Miami Blues Review

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Ex-con Fred chooses the wrong place for a fresh start and, with the aid of a loving hooker, reverts to being a one-man crime wave with a creaky cop on his tail.


Junior Frenger (Baldwin) is a recently released convict arriving in Miami to pursue his sociopath's version of the American Dream and tying up with fresh-faced hooker Susie (Leigh, playing dumb with great charm), who provides the sex, hot dinners and cosy suburban fantasy.

Fred Ward, who takes top-billing - presumably as he also serves as executive producer - is the toothless 'tec on Junior's tail whose pursuit is so ineffectual he loses his badge, gun, and dentures to the vicious punk. Thus equipped, Junior starts playing one-man Miami Vice with joyful abandon. Junior is a thoroughly indefensible, crazy sonovabitch, but as played here by snake/charmer Baldwin, one cannot help but admire the ease with which he dispatches a Hari Krishna pest, or the enthusiasm with which he confronts criminals.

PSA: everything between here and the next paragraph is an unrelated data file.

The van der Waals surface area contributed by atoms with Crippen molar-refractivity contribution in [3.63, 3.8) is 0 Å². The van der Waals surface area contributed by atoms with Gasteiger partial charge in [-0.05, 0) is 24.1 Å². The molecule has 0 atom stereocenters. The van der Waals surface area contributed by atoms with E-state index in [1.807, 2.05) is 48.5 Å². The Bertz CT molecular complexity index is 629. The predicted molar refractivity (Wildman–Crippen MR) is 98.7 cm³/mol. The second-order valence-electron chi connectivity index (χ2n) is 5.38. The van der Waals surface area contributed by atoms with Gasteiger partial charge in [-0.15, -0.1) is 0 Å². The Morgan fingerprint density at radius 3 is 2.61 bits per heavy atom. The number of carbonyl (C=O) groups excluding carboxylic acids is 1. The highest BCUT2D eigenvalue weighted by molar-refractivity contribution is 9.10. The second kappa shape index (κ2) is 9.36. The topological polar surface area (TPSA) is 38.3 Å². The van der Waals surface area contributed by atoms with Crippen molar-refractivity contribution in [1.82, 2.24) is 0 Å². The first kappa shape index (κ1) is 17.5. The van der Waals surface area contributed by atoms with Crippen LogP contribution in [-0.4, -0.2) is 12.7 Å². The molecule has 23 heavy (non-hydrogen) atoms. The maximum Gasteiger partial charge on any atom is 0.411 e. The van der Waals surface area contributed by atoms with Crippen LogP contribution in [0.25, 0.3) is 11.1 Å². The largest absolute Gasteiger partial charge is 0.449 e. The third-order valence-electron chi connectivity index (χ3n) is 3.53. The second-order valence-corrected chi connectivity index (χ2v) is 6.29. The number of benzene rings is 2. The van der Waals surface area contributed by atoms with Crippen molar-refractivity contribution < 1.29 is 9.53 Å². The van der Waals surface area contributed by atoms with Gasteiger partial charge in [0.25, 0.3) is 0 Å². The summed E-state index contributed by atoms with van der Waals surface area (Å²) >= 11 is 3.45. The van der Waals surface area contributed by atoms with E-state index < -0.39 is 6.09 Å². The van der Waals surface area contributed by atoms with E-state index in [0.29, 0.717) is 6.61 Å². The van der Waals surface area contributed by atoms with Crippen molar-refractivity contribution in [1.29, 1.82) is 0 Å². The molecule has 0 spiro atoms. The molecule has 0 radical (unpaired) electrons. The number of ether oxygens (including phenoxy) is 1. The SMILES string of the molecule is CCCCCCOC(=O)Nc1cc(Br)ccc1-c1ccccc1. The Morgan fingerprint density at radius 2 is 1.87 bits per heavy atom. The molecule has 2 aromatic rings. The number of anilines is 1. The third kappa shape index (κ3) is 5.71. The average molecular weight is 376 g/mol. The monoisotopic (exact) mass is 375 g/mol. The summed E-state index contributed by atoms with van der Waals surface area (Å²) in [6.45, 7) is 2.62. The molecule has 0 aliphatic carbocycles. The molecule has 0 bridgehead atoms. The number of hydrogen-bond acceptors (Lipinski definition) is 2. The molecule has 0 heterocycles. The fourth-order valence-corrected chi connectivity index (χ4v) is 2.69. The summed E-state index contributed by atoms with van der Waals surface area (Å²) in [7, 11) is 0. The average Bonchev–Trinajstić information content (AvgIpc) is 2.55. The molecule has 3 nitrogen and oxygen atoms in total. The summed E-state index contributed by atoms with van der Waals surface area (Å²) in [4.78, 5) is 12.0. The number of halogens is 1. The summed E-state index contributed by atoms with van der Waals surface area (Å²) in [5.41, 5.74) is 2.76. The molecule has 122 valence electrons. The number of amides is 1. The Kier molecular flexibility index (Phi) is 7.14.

Armitage, who scripts as well as directs, turns some cops and robbers conventions right on their heads to provide cheap thrills and some screamingly funny, very sick jokes. We are not talking high art or serious concept here: the highlights include Junior sewing his severed eyebrow back on and a hands-on collision with a meat-cleaver, but it's all good for laffs.

This is brutal, gory, at times downright sickening stuff, and somewhat twisted types are likely to laugh like a drain.